Marine squat lobsters belonging to the two superfamilies, Galatheoidea Samouelle, 1819 and Chirostyloidea Ortmann, 1892, are conspicuous elements of marine environments at most latitudes and depths. Current global diversity estimates stand at around 1300 species of galatheoids and 345 hirostyloids. The rate of discovery has not decreased in recent years; a recent book on squat lobster biology highlighted gaps in regional inventories of species, citing the New Zealand region as an example.
All species of superfamily Chirostyloidea of the New Zealand Exclusive Economic Zone (EEZ) are reviewed and inventoried from new and historical collections and revised where necessary. Collections within the National Institute of Water and Atmospheric Research (NIWA) Invertebrate Collection (NIC), the Museum of New Zealand Te Papa Tongarewa (NMNZ), Auckland War Memorial Museum Tāmaki Paenga Hira (AKM), and the Australian Museum (AM), have yielded well over 1700 catalogued specimens, some of which are from the Australian EEZ and International Waters, and from depths ranging from 20 to 2340 m. This work provides the first comprehensive monographic account of the New Zealand Chirostyloidea, spanning nearly 150 years of collections (1874–2017).
Prior to this study, 38 species from two of the four families of the Chirostyloidea were known from the New Zealand region. The New Zealand chirostyloid fauna now covers three of the four families (except Kiwaidae) and comprises 86 species in eight genera: Chirostylus Ortmann, 1892, Gastroptychus Caullery, 1896, Heteroptychus Baba, 2018, Uroptychodes Baba, 2004, Uroptychus Henderson, 1888, Eumunida Smith, 1883, PseudomunidaHaig, 1979 and Sternostylus Baba, Ahyong & Schnabel, 2018. Uroptychus nitidus (A. Milne-Edwards, 1880) is herein designated type species for the genus. Twenty-six species are new to science and 23 represent new distribution records. All available material is examined and listed, all species are illustrated, and diagnoses and keys are provided. A wider phylogenetic study of the group is under way but preliminary results of DNA barcoding are used as a molecular taxonomy tool and discussed.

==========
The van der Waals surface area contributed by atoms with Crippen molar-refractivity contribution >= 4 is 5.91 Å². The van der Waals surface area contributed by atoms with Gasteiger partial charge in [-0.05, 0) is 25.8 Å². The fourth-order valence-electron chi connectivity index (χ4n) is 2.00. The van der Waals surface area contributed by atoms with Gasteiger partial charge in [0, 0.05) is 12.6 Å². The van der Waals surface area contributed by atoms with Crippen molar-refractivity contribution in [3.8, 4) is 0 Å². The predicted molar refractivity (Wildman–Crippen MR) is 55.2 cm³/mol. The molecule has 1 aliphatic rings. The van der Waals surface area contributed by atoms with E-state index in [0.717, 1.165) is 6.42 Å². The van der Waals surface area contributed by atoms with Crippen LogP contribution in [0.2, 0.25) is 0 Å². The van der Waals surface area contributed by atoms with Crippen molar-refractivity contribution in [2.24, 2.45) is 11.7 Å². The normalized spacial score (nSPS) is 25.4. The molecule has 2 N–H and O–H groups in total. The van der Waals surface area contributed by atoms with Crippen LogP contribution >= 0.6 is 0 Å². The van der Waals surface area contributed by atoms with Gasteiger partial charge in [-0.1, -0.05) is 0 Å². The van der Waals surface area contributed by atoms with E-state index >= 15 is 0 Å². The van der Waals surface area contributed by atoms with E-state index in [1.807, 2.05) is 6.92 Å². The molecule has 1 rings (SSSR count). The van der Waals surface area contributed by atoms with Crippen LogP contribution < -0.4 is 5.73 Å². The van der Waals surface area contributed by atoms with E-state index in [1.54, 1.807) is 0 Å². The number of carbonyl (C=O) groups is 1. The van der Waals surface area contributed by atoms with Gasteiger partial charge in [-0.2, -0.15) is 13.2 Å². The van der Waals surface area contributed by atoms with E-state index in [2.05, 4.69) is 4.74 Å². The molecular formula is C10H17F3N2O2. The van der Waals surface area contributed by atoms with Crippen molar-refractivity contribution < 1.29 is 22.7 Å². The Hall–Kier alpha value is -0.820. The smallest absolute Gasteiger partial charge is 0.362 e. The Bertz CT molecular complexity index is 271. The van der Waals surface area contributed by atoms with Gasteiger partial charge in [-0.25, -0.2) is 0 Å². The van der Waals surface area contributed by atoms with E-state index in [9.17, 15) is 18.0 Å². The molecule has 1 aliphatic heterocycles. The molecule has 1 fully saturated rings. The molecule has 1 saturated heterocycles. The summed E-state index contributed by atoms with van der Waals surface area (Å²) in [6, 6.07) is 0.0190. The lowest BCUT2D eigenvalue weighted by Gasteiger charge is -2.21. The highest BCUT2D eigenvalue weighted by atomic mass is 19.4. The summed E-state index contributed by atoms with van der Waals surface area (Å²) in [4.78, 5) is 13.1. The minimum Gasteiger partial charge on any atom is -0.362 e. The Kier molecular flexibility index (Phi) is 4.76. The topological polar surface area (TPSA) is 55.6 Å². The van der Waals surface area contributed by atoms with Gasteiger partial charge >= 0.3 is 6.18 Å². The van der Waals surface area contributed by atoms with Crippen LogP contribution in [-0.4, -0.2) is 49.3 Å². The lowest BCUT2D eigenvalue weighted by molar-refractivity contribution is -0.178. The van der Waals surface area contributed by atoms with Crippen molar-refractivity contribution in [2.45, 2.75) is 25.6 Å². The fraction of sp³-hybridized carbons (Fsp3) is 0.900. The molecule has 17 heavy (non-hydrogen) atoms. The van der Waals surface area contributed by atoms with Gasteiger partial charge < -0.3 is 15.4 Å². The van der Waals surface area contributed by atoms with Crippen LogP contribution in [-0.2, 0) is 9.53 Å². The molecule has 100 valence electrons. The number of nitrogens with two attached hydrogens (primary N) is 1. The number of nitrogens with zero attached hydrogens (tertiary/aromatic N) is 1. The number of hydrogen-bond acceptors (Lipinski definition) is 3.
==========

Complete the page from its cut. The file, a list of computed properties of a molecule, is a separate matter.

Chirostyloidea are typically associated with other macroinvertebrates, most commonly with large antipatharians or alcyonaceans and occasionally sponges, which are usually concentrated on marine habitats such as seamounts or deep-sea ridges. Some of their life history characteristics (abbreviated larval stages for three of the four families) and their evident resource-association have been linked to increased range restrictions and potentially higher rates of diversification than for galatheoids.
As expected, the New Zealand chirostyloid fauna shows a close biogeographic affinity with that of the tropical south-west Pacific and eastern Australia. A few species are widespread in the Indo-West Pacific and over 40% are currently considered endemic. Results of the present study demonstrate a considerably higher species richness than previously known for the New Zealand EEZ, more than doubling the known fauna of the region. Many global regions remain entirely or partially unstudied, implying that a huge potential for species discovery remains. The New Zealand region is comparatively well-sampled, although some areas remain unstudied. It is suspected that only a small number of species might be added to the regional chirostyloid diversity in the future. Major work remains, however, with the inventory of outstanding Galatheoidea squat lobsters.
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Schnabel K (2021): The Marine Fauna of New Zealand. Squat lobsters (Crustacea, Decapoda, Chirostyloidea). v1.3. The National Institute of Water and Atmospheric Research (NIWA). Dataset/Occurrence. https://nzobisipt.niwa.co.nz/resource?r=nz_chirostylidae_memoir&v=1.3
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New Zealand waters and South Pacific Ocean
|Bounding Coordinates||South West [-56.25, -174.55], North East [-16.65, 147.12]|
- SCHNABEL, K.E. The Marine Fauna of New Zealand. Squat lobsters (Crustacea, Decapoda, Chirostyloidea) / by Kareen E. Schnabel—Wellington: NIWA (National Institute of Water and Atmospheric Research), 2020 (NIWA Biodiversity Memoir, ISSN 1174-0043; 132)
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